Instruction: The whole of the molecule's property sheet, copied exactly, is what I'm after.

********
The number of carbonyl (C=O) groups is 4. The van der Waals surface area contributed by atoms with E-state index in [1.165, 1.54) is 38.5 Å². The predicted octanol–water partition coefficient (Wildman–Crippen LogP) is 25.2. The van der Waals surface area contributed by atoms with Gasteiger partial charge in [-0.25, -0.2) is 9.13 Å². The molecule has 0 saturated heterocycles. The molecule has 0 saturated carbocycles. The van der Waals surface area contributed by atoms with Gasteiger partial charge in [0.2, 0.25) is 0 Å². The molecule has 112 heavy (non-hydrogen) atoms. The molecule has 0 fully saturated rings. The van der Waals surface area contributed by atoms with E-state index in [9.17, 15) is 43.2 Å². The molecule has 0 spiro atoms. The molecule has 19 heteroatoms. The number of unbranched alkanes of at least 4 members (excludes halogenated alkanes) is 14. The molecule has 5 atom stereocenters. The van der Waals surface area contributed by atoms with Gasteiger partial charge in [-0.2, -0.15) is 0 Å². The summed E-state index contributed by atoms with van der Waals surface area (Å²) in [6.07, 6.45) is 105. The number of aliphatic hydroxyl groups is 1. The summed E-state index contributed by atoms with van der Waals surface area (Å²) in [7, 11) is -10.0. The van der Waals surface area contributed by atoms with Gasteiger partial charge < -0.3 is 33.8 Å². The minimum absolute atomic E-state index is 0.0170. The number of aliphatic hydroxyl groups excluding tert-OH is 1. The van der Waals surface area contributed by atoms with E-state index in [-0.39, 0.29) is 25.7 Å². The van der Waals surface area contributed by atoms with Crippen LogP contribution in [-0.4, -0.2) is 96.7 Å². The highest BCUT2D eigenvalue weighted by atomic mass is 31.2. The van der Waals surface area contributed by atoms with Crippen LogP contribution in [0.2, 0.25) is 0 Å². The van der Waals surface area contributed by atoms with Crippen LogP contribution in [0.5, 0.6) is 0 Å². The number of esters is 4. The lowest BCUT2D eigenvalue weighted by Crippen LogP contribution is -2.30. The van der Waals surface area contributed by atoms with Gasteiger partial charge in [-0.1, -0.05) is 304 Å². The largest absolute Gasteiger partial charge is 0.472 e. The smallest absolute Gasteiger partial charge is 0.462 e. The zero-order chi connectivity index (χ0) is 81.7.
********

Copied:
The number of carbonyl (C=O) groups is 4. The van der Waals surface area contributed by atoms with E-state index in [1.165, 1.54) is 38.5 Å². The predicted octanol–water partition coefficient (Wildman–Crippen LogP) is 25.2. The van der Waals surface area contributed by atoms with Gasteiger partial charge in [-0.25, -0.2) is 9.13 Å². The molecule has 0 saturated heterocycles. The molecule has 0 saturated carbocycles. The van der Waals surface area contributed by atoms with Gasteiger partial charge in [0.2, 0.25) is 0 Å². The molecule has 112 heavy (non-hydrogen) atoms. The molecule has 0 fully saturated rings. The van der Waals surface area contributed by atoms with E-state index in [9.17, 15) is 43.2 Å². The molecule has 0 spiro atoms. The molecule has 19 heteroatoms. The number of unbranched alkanes of at least 4 members (excludes halogenated alkanes) is 14. The molecule has 5 atom stereocenters. The van der Waals surface area contributed by atoms with Gasteiger partial charge in [-0.2, -0.15) is 0 Å². The summed E-state index contributed by atoms with van der Waals surface area (Å²) in [6.07, 6.45) is 105. The number of aliphatic hydroxyl groups is 1. The summed E-state index contributed by atoms with van der Waals surface area (Å²) in [7, 11) is -10.0. The van der Waals surface area contributed by atoms with Gasteiger partial charge < -0.3 is 33.8 Å². The minimum absolute atomic E-state index is 0.0170. The number of aliphatic hydroxyl groups excluding tert-OH is 1. The van der Waals surface area contributed by atoms with E-state index in [-0.39, 0.29) is 25.7 Å². The van der Waals surface area contributed by atoms with Crippen LogP contribution in [-0.4, -0.2) is 96.7 Å². The highest BCUT2D eigenvalue weighted by atomic mass is 31.2. The van der Waals surface area contributed by atoms with Crippen LogP contribution in [0.2, 0.25) is 0 Å². The van der Waals surface area contributed by atoms with Crippen LogP contribution in [0.5, 0.6) is 0 Å². The number of esters is 4. The lowest BCUT2D eigenvalue weighted by Crippen LogP contribution is -2.30. The van der Waals surface area contributed by atoms with Gasteiger partial charge in [-0.1, -0.05) is 304 Å². The largest absolute Gasteiger partial charge is 0.472 e. The smallest absolute Gasteiger partial charge is 0.462 e. The zero-order chi connectivity index (χ0) is 81.7.